The 4,198-bp long blaCMY -2/4-like-carrying mobile element (ISEcp1-blaCMY -2/4-blc-sugE1) which is flanked by two 13-bp imperfect inverted repeats (IV-R and IV-L) was integrated between the traT and traU in all seven plasmids. Integration of ISEcp1-blaCMY -2/4-blc-sugE1 at the same site inside the tra locus is a solid indication that all the IncK2 plasmids analyzed have a common ancestor (Figure Figure11).
The same structure (ISEcp1-blaCMY -2/4-blc) has already been reported in IncK plasmid from E. coli of human origin in Spain and from E. coli from chicken meat in Norway (Porres-Osante et al., 2015; Mo et al., 2016), as well as in IncA/C plasmids from Salmonella enterica subsp. enterica serotype Newport in the USA (Cao et al., 2015). Notably, the only blaCMY -4-carrying plasmid pDV10 found has also developed from the same progenitor as the other plasmids and was subjected to subsequent evolution via a Trp221Arg substitution in CMY-2.
The phylogenetic analysis of the IncK2 plasmids supports the hypothesis of a common ancestor. All the IncK2 plasmids share a nucleotide identity ranging from 86.1 to 98.0% which increases to 86.5 to 100% once the shufflon region has been removed. This similarity is remarkable given that the percentage of identity for the two reference plasmids IncK and IncB is maximally 78.7% and without the shufflon region 80.1% (Figure Figure33). The IncK2 plasmids differed from the IncK plasmid pCT not only by their incompatibility and replication gene, but also in their structure and base composition (Figure Figure11).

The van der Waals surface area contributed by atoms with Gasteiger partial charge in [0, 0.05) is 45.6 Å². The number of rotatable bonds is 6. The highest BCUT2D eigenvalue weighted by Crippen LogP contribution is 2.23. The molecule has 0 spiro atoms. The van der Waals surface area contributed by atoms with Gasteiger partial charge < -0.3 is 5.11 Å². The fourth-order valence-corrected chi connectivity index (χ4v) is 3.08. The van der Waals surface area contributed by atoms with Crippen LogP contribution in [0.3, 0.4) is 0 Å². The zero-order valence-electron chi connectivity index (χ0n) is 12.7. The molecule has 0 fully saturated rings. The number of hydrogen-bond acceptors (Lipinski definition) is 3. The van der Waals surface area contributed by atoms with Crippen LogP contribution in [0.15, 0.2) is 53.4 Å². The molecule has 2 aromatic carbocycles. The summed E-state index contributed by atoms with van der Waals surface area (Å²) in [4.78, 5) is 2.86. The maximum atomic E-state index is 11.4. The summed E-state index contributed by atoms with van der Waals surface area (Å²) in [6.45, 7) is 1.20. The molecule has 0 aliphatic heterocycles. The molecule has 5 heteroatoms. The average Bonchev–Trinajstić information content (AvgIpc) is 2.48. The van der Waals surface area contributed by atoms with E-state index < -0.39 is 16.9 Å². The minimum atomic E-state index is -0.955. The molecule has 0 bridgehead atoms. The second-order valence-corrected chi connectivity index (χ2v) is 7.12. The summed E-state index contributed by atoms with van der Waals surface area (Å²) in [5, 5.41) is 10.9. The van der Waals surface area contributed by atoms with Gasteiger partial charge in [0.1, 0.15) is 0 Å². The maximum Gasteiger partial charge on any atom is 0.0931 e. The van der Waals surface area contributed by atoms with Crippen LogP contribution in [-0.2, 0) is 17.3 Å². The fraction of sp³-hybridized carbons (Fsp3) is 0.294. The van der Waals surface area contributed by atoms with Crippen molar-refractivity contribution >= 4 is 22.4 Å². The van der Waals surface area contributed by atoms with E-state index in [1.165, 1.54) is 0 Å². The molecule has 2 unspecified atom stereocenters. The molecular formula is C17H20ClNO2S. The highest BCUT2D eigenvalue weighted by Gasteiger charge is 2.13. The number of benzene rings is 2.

Taken together, these results lead to the conclusion that the IncK2 plasmids are an overall highly homogenous cluster although they are distributed in genetically diverse E. coli isolated from different sources and timeframes. The phylogenetic analysis points toward a common ancestor that has subsequently spread between the various reservoirs. Indeed, the most striking characteristic of the IncK2 group is its occurrence in different reservoirs (including poultry, poultry-meat, and humans isolates) from which they were isolated. There is strong evidence that all IncK2 plasmids originated from a common source due to: (i) the identical integration site of the blaCMY-carrying mobile element; (ii) the overall 91.3% identity among all the plasmids.